The covered grave, and the chimney-brick
that makes the shaft.

There are categories of work that are simple but not easy. The work of heaping up 4.5 feet of mound, bringing the earth roughly to the lip of the shaft-bricks was a trudge, though the thaumaturgical aid of Tantor the Robot Elephant did the work of ten mortals. The weather was premature summer at May’s end, and we sweated like two horses each as we completed the primary fill. We had discussed a stair to allow access to the top of the Mound, and Brian found three flat-sided boulders to install, making a steep but usable stile up the eastern side. The bit of brick showing at the top was decorated with small stones, as we declared a primary end.

There was one more key business, and that was the installation of the stone monument, carved for us by Sidney Bolam of BohemianHobbit Studio, who generously delivered the work to us, and accepted no fee. We stared at the work for a while, and finally chose a spot at the top of the stairs.

This project is a modern work, and some might call it a ‘folly’ in the older style. But I’ll say this about its authenticity – it is rooted and crowned with the craft of the craftsman, the inspiration of the artist. From the Vanished Offering deep beneath to the Skulls of Honor on top, its whole shaping was done by community, for community, with song and fire and beer and sweat and diesel. Inspiration is in it, and love, and will, so I’ll stack it’s beginning in spiritual power against any in the world.

The Stomping-In
Once the primary heaping-up was done, we invited people to climb up barefoot and stomp their way around the top. The mix of sand and topsoil was fairly firm, and a flat top evolved quickly. A steady progression of the folk, circle-dancing women, etc helped to conform the fill to future uses. My goal had been to have enough flat surface on the fourteen-foot diameter to provide seats for a small group, or a bed for one or two; this was achieved.

Women finished with a dance
I am told that there was a spiritual ‘breaking in’ as well. A roving band of Druid priests and fellow-travelers made improvised rite on the mound, and trancework led to results of which I suspect more will be heard. The new construction seemed to amount to a spiritual attractive nuisance, but nobody broke their head.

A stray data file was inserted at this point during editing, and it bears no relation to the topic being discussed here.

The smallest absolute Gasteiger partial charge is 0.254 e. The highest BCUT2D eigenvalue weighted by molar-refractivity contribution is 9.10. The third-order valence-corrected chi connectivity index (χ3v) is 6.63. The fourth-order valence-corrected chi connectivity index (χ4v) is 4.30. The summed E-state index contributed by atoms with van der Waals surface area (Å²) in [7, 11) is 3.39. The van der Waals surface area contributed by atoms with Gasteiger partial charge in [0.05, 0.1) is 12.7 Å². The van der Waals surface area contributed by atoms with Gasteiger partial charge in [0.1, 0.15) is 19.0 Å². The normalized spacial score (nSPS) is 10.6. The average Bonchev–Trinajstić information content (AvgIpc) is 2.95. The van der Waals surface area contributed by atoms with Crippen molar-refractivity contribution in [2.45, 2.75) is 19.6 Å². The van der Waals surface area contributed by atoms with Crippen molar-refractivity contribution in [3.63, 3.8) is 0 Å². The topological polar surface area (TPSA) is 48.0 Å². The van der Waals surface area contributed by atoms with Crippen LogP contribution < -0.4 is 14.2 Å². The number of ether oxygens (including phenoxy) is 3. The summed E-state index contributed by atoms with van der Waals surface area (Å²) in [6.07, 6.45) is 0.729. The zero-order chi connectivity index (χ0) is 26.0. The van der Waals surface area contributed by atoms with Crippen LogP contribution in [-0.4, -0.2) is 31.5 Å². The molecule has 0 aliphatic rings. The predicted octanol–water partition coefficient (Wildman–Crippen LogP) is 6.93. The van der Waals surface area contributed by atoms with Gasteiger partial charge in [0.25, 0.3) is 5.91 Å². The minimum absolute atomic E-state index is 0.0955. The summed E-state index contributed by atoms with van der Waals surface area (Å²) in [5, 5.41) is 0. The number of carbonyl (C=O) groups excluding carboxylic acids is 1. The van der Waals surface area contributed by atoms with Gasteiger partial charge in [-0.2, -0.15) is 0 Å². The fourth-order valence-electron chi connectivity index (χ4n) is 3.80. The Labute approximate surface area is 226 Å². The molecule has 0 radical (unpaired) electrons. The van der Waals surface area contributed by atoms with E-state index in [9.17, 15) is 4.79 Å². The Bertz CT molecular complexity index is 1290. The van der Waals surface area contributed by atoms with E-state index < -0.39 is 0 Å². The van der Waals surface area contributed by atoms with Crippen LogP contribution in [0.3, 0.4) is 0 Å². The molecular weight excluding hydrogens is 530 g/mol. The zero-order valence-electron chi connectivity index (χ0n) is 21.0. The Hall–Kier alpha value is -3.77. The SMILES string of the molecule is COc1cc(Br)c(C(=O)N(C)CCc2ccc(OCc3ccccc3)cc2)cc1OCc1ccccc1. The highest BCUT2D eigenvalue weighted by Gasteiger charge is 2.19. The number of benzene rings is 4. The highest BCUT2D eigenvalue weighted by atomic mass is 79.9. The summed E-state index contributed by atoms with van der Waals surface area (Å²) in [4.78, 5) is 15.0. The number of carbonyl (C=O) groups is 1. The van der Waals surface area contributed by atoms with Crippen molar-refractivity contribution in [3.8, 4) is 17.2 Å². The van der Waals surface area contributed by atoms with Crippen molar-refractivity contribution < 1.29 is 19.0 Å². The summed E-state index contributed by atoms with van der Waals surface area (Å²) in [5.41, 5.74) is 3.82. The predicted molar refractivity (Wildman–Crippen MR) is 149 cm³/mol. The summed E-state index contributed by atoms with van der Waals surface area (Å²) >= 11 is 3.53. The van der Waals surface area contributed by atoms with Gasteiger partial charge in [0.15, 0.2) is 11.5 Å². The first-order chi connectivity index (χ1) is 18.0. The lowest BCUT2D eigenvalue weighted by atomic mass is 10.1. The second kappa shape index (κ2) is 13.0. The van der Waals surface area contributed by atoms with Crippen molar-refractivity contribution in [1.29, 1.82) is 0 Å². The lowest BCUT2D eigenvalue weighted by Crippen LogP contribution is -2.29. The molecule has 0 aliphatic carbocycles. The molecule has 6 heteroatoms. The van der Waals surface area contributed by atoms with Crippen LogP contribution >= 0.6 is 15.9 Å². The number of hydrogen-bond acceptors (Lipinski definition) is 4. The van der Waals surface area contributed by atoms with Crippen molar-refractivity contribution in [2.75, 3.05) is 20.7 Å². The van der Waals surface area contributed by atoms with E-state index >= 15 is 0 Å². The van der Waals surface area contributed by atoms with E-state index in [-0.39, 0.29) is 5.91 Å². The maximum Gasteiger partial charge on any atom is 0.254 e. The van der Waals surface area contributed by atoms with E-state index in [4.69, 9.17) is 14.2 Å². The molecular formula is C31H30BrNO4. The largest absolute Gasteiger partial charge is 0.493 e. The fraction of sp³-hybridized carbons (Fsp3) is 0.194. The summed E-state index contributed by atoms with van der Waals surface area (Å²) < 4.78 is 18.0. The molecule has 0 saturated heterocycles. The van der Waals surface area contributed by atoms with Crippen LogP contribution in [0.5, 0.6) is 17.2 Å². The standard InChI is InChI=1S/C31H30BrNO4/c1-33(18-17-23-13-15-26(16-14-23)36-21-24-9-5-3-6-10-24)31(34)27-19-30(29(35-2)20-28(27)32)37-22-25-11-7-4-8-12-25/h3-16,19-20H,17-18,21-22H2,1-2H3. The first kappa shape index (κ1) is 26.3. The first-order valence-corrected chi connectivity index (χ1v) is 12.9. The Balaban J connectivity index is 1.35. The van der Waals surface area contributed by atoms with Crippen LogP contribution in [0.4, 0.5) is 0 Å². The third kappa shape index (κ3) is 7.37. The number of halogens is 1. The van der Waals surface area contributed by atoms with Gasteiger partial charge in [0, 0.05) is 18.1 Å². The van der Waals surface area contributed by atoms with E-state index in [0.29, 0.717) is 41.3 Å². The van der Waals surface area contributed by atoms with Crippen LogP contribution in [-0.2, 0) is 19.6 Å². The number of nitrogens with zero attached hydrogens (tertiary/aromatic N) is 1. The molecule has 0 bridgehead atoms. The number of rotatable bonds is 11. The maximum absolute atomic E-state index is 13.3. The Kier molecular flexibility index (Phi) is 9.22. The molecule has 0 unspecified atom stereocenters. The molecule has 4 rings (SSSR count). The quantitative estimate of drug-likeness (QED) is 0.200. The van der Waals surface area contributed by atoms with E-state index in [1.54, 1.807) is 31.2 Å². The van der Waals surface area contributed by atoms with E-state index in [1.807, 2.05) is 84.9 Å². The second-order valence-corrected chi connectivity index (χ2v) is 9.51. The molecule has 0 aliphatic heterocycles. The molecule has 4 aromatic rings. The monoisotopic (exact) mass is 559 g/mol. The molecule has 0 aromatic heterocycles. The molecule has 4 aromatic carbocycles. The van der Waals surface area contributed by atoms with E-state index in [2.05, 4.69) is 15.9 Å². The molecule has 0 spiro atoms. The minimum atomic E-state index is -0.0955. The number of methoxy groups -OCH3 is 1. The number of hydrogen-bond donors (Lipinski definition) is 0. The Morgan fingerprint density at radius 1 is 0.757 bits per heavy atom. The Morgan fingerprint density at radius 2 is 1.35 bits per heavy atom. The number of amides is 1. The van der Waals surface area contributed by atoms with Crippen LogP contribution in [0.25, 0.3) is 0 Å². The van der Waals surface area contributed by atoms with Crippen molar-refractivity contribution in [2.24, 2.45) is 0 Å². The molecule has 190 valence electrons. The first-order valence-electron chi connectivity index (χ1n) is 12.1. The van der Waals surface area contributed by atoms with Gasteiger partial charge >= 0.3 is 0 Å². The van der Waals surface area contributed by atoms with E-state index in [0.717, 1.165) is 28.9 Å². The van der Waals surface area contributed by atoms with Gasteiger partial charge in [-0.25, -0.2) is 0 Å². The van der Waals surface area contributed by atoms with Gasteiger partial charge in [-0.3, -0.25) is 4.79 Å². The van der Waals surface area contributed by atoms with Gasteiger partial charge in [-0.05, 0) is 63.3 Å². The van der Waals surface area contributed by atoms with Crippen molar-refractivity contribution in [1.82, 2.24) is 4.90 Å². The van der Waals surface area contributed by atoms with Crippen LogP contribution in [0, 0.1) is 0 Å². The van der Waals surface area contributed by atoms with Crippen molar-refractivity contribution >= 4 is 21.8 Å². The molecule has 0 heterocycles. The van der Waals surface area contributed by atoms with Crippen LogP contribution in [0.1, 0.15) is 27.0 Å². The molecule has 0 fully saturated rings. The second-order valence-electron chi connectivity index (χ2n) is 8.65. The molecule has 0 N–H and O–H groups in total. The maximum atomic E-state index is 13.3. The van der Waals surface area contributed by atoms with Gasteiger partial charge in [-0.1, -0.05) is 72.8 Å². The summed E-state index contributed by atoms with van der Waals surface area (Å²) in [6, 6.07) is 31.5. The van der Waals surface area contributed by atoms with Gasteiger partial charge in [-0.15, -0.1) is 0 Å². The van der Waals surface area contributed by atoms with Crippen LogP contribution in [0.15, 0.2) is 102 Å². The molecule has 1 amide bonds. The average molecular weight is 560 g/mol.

As mentioned the weather was lovely, if tropical-hot. Finally on Saturday afternoon the heat and humidity broke into a rolling thunderstorm, the mightiest of the season so far, with winds high enough to send folks scurrying, and rain in tubs. Despite the inevitable difficulties we were pleased to see the sandy Mound hold its shape and drain the water well. So we felt as if the construction had been well stomped-in by the time we reached the final Rite of Consecration on Saturday afternoon.

The Consecration
The final rite of the sequence was a modified Order of Ritual rite, done in full sun on Saturday afternoon, following the storm. We contemplated postponing the work, for fear of the flooding, but in fact the land drained very nicely and a little treatment with straw made it quite usable. WE assembled at more-or-less the appointed time.

I had planned the construction of the Mound in rather a lot of detail. We were winging the consecration. The weather conditions were high in my priorities – I wanted to avoid sun and heat injury. I devised a little trick, and instructed the company to attend with a towel or veil or cloth that could be draped over the head and face. The ‘veil’ would be drawn over the face for the vision portion, and could be used to protect the head and neck throughout the rite.

ADF has not developed a rubric that separates Underworld offerings from our common sacrifices. Among the Hellenes that split was fairly severe, though matters are less clear to the North. For this rite we decided to focus honor on multicultural Kings and Queens of the Dead. At the core level this meant Hades (Aidoneos, we learned), Pluto, Persephone, Velnius etc. As the Gatekeeper we offered to Hermes Cthonios, Manannan, and Arawn. We chose not to receive a drink blessing, but rather to give all to the Deep, and seek blessing in a vision.

We opened with a simplified outline, and a short Sacred Center affirmation. Three priests made the invocations of the Gatekeeper(s). The Landwights were honored especially as the beings whose bodies made up the Mound – kins of stone and soil. The Underworld Gods were invoked by a round-robin of priests and chiefs, and given precious crystal as an offering. That brought us to the core of the work.